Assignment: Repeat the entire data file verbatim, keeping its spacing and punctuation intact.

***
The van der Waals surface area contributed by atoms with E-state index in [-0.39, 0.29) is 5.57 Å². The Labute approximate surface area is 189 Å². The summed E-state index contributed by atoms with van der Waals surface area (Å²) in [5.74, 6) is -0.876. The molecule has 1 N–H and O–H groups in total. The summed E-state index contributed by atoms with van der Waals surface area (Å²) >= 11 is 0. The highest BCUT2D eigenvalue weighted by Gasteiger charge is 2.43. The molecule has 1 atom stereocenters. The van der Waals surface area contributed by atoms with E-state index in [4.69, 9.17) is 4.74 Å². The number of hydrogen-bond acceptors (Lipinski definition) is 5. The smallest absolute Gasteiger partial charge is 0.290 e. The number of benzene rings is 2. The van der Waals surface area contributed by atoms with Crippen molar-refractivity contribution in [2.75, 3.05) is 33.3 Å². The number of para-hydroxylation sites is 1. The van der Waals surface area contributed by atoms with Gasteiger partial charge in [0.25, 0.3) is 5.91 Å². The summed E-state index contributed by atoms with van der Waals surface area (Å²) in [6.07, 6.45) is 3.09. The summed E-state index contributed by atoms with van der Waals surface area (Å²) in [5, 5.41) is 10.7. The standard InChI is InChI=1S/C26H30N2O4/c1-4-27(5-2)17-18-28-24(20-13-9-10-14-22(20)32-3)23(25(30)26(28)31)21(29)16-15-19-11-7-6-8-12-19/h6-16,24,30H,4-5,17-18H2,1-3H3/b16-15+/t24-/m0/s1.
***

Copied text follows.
The van der Waals surface area contributed by atoms with E-state index in [-0.39, 0.29) is 5.57 Å². The Labute approximate surface area is 189 Å². The summed E-state index contributed by atoms with van der Waals surface area (Å²) in [5.74, 6) is -0.876. The molecule has 1 N–H and O–H groups in total. The summed E-state index contributed by atoms with van der Waals surface area (Å²) >= 11 is 0. The highest BCUT2D eigenvalue weighted by Gasteiger charge is 2.43. The molecule has 1 atom stereocenters. The van der Waals surface area contributed by atoms with E-state index in [4.69, 9.17) is 4.74 Å². The number of hydrogen-bond acceptors (Lipinski definition) is 5. The smallest absolute Gasteiger partial charge is 0.290 e. The number of benzene rings is 2. The van der Waals surface area contributed by atoms with Crippen molar-refractivity contribution in [2.75, 3.05) is 33.3 Å². The number of para-hydroxylation sites is 1. The van der Waals surface area contributed by atoms with Gasteiger partial charge in [0.25, 0.3) is 5.91 Å². The summed E-state index contributed by atoms with van der Waals surface area (Å²) in [6.07, 6.45) is 3.09. The summed E-state index contributed by atoms with van der Waals surface area (Å²) in [5, 5.41) is 10.7. The standard InChI is InChI=1S/C26H30N2O4/c1-4-27(5-2)17-18-28-24(20-13-9-10-14-22(20)32-3)23(25(30)26(28)31)21(29)16-15-19-11-7-6-8-12-19/h6-16,24,30H,4-5,17-18H2,1-3H3/b16-15+/t24-/m0/s1.